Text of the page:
Surfacing After Silence

Life. After.

relapse? i think not



My jewelry for the previous ten days


So these bracelets were my jewelry for the past few days.  The red band had my allergies on it at one point, but it only took two showers to wash off the permanent marker.  The nurses didn’t seem to concerned about that.

Hospital bracelets???? “But I thought you were recovered?” I can hear (some of) you saying.

Yup.  Still recovered.  But I’ve written before that just because you recover from an eating disorder, life isn’t going to be all peaches and roses.  It’s going to be real–which means that sometimes it’s going to be hell.

I am Bipolar, Type 1.  (The Type 1 bit means that one of my manic episodes included a psychotic break.)  And I have Seasonal Affective Disorder.  And was recently diagnosed with ARVD.  And even though I was doing all that I was supposed to be doing, the depression kept getting worse.  And although I wasn’t suicidal, the thoughts of self-harm were increasing in number and strength.  My psychiatrist and I decided I needed to do a med change, and that it would be best to do so quickly rather than gradually, which meant that I had to be inpatient so that someone could watch for side effects.  And because of my heart, they needed to do an EKG every morning to see if the medication was more harmful than helpful.

It was a short stay.  10 days.  As my brother said, “You’re getting smarter as you get older.”  I went in before things got ugly.  I went in before I hit rock bottom.  I went in while the primary focus could be on a med change rather than putting me on a 1:1 for physical safety.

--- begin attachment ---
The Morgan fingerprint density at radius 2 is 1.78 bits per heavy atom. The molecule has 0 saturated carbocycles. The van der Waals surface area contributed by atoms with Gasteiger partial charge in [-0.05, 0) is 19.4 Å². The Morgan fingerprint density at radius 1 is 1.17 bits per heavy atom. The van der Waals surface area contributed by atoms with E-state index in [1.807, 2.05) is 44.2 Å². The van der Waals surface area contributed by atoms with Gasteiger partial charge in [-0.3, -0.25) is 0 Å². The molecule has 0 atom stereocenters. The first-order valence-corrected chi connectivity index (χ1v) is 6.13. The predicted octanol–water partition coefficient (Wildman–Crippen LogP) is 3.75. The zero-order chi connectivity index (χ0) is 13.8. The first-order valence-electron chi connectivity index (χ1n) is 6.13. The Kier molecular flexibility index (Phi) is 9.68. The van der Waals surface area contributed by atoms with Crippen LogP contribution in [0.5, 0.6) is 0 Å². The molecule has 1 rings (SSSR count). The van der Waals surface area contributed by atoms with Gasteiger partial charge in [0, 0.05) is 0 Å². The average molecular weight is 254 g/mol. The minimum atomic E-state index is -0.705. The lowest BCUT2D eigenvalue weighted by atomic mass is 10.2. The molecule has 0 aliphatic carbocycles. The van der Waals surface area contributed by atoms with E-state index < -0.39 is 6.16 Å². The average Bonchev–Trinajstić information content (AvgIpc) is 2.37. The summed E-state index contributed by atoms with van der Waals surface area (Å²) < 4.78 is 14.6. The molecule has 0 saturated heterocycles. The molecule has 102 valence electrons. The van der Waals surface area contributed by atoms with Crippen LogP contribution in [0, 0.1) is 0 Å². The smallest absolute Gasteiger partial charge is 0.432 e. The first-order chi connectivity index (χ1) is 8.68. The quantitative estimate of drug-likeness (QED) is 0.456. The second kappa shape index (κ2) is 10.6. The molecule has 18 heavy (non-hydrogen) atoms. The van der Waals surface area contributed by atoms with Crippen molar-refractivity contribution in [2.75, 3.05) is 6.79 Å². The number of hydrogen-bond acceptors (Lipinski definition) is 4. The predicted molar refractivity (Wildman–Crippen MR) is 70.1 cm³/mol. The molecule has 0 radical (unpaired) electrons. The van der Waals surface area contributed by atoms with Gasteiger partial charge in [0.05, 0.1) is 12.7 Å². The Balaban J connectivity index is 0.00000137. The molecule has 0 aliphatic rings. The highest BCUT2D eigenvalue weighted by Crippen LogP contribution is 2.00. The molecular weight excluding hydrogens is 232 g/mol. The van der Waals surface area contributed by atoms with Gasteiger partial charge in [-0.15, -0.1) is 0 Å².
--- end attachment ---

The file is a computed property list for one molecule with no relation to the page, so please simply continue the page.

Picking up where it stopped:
I did question whether or not I should have gone in.  My goal was not to be hospitalized for anything again, save when they replace my ICD every few years.  And I couldn’t help but wonder if I could have held up on my own.  But here’s my conclusions:  it would have been much easier to stay curled up on my bed than go into an environment I have come to avoid and rather hate.  It would have been easier to give in to the urges to cut than to say, “I don’t want to do that ever again and I’ve got a good clean streak going and I’m not going to break it but I need help in doing so.”

Simply put, it would have been easier to not ask for help.

Now?  The depression isn’t gone, or even that much better.  I haven’t even been on the new meds a week.  But I’m calmer.  I have plans set in place.  I know what I need to do.  And these last two things have always made a difference in my outlook.

My outlook is pretty damn good right now.  Which it wasn’t before the hospitalization.  And maybe that’s reason enough for me to have gone in.



October 27, 2009 - Posted by | coping, recovery, self harm, therapy | , , , , , , , , , , , , , , , ,


  1. I wondered where you’d been. Glad you’re back and healthier!

    Comment by Beth | October 27, 2009 | Reply

  2. Glad your ok. I’m going in to fix stuff from ED in 23 days. At least it’s not life threatening, but it’s the first time I’ve been in the hospital or even out before. I’m scared out of my mind about it and it’s just an out patient thing. I can’t imagine 10 days.

    Be better!

    Comment by David | October 27, 2009 | Reply